Ataturk and the Turkish flag (Image: Segafredo18/Wikimedia)

This past Saturday, two suicide bombers detonated explosives outside an Ankara train station and killed almost 100 people assembled for a peace rally. As news of this criminal act made headlines across the world, the question became—who is responsible?

The Turkish government is provisionally pinning the blame on the Islamic State. But like an incredibly dark murder mystery, the possible suspect list is crowded: Turkey is fighting battles both at domestic and foreign. The rally was in support of peace between the Turkish state and the PKK, the militant Kurdish nationalist organization. Both the Turkish military and the PKK has been in conflict with ISIS, in Syria, as well. Some Kurdish pols are already blaming the Turkish government, and everyone is worried about what this means for the general election on November 1. 

But there’s another player that could be at work here. In the New York Times, professor Kerem Oktem, who studies Turkish politics referred to “periods of deep instability in Turkey’s past.” Each time, he said, tumult hits Turks, it was found to be the work of “a shadowy network of groups with links to the government.” This is the “so-called deep state.”

What exactly is this “deep state”?

Because of its nature as a secret, extra-legal organization supposedly comprised of powerful people, it’s hard to say for sure. Although hints of such a network have been leaking out for decades now, a car crash in 1996, involving a politician, police chief, ultranationalist drug smuggler, and his girlfriend, clued the public into its possible depths. More recently, the government of current president, Recep Tayyip Erdoğan, has been prosecuting dozens upon dozens of leading military, political and intellectual figures for their involvement in a ultranationalist group called Ergenekon, which some say is coextensive with the deep state.

The consensus about the deep state, to the extent that there is, one is that it’s a combination of people with power in official circles, underground circles or both, who believe that their vision for Turkey is the correct one, that they should take action to protect that vision, even if it means pursuing illegal and violent activities, including extrajudicial killings.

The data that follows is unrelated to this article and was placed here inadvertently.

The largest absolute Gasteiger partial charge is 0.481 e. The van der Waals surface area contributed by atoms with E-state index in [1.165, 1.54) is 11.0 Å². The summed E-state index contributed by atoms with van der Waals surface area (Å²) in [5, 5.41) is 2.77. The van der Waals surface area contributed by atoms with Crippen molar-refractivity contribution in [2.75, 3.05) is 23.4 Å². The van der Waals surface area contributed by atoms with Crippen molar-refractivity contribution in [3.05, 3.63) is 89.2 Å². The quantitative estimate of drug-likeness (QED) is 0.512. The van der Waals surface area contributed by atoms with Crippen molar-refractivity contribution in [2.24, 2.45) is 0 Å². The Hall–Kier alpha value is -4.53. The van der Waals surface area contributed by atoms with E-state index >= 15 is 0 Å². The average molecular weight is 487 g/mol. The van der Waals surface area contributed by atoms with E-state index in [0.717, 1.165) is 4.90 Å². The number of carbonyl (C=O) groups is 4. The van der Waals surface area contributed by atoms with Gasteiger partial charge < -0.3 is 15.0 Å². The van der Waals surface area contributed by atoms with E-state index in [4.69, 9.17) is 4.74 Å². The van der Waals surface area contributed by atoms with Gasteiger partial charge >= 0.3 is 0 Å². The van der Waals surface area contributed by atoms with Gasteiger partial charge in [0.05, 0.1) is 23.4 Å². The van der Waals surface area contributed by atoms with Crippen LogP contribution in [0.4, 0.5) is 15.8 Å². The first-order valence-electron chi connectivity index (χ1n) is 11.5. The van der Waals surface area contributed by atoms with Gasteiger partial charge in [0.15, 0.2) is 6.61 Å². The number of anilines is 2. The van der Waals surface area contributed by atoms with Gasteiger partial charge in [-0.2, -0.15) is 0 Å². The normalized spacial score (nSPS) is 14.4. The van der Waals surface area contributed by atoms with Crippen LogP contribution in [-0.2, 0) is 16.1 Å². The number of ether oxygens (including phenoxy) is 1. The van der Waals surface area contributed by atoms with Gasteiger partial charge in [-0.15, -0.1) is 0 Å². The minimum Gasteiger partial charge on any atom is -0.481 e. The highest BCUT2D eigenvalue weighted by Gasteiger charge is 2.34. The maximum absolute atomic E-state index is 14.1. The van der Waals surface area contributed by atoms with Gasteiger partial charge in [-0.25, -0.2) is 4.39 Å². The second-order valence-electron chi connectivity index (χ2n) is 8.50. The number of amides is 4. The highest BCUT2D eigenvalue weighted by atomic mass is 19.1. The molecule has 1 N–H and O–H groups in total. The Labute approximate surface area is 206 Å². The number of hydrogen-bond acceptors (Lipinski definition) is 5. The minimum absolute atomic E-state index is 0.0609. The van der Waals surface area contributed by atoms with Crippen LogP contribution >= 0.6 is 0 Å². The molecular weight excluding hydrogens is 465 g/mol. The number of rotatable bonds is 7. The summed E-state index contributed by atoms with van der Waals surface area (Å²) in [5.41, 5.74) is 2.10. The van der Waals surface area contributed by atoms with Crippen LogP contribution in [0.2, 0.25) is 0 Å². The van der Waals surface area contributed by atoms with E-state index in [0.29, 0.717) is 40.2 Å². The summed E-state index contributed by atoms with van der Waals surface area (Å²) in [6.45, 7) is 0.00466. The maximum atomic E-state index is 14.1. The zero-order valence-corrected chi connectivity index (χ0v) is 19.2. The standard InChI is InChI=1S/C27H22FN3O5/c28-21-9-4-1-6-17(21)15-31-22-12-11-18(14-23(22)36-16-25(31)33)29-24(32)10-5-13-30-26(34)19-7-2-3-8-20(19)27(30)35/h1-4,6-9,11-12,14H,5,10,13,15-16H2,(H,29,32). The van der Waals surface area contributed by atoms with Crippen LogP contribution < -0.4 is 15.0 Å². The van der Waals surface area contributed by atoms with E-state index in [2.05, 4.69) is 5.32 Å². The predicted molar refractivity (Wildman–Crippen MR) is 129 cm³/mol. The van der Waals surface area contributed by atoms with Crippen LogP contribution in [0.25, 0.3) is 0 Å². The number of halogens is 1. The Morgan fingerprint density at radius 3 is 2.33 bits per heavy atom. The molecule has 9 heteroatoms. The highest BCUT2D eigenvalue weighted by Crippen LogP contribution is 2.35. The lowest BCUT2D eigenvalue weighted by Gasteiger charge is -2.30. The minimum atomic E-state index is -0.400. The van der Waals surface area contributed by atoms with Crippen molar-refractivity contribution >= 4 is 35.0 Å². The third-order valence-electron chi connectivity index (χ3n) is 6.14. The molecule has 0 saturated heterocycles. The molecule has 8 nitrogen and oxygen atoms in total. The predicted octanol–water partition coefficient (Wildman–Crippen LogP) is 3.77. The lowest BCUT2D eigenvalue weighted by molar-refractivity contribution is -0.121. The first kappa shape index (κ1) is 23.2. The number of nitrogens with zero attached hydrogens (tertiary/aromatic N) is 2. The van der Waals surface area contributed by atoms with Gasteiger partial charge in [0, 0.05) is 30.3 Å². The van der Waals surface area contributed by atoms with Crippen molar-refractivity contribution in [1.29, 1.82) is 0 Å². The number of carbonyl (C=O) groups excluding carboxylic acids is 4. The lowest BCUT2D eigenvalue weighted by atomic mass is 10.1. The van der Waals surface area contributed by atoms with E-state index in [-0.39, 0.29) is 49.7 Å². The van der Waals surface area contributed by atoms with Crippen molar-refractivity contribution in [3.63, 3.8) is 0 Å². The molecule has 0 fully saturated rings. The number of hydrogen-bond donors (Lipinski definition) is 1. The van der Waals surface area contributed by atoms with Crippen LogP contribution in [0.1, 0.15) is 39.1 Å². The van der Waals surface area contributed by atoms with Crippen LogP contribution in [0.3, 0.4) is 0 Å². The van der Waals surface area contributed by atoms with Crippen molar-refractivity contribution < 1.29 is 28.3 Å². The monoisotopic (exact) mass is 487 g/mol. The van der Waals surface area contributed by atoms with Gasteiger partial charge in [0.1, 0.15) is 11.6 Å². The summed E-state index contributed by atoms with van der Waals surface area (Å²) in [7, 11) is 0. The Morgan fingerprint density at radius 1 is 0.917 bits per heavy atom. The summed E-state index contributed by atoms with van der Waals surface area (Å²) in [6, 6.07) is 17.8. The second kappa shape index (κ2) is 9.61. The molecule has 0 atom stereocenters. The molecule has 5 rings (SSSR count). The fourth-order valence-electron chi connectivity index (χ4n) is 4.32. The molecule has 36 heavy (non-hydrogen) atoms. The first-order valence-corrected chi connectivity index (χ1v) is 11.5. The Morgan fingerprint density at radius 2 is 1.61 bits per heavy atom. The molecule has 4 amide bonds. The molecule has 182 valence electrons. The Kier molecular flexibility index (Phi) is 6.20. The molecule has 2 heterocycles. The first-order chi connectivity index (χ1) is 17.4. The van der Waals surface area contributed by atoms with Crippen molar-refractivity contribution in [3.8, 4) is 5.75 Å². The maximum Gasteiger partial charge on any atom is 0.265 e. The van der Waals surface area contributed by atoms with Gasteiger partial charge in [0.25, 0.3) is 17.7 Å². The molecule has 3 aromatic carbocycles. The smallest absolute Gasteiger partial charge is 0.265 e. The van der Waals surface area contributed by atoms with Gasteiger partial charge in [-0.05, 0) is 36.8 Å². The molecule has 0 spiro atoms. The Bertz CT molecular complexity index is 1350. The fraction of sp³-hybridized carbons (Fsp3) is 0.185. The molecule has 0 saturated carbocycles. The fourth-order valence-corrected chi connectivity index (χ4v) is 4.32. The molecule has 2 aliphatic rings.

Where did it come from? 

The origins of the deep state are usually traced to two traditions: secret organizations formed by the Turkish military, starting around the end of the Ottoman empire, and “stay-behind” counter-revolutionary forces, trained by Western intelligence agencies during the Cold War to act as a resistance if the Soviet Union ever invaded. Early in the 20th century, a Special Organization, connected to but not always governed by the military, gathered intelligence, fomented rebellions and conducted extralegal killings in the area still under control of the Ottoman empire; this group is linked, too, with the Armenian genocide at that time.

After Mustafa Kemal Ataturk founded the Republic of Turkey in the 1920s, these clandestine services were broken up and some prominent members punished, but in their wake, a new clandestine network established itself.

The “deep state” that has existed alongside the Turkish republic is said to be dedicated to Kemalism, Ataturk’s vision of a secular Turkish state. It is ultra-nationalist, anti-Islamic, anti-liberal, anti-Kurdish and, ultimately, anti-democratic. In the second half of the twentieth century, a series of military coups deposed Turkish leaders; similarly, the “deep state” is supposed to have acted to keep minorities, reporters, leftists and dissidents of all kinds from furthering any other possible future for Turkey. Through the second half of the 20th century, a number of massacres, assassinations and other incidents, including military coups, have been connected to these secret forces.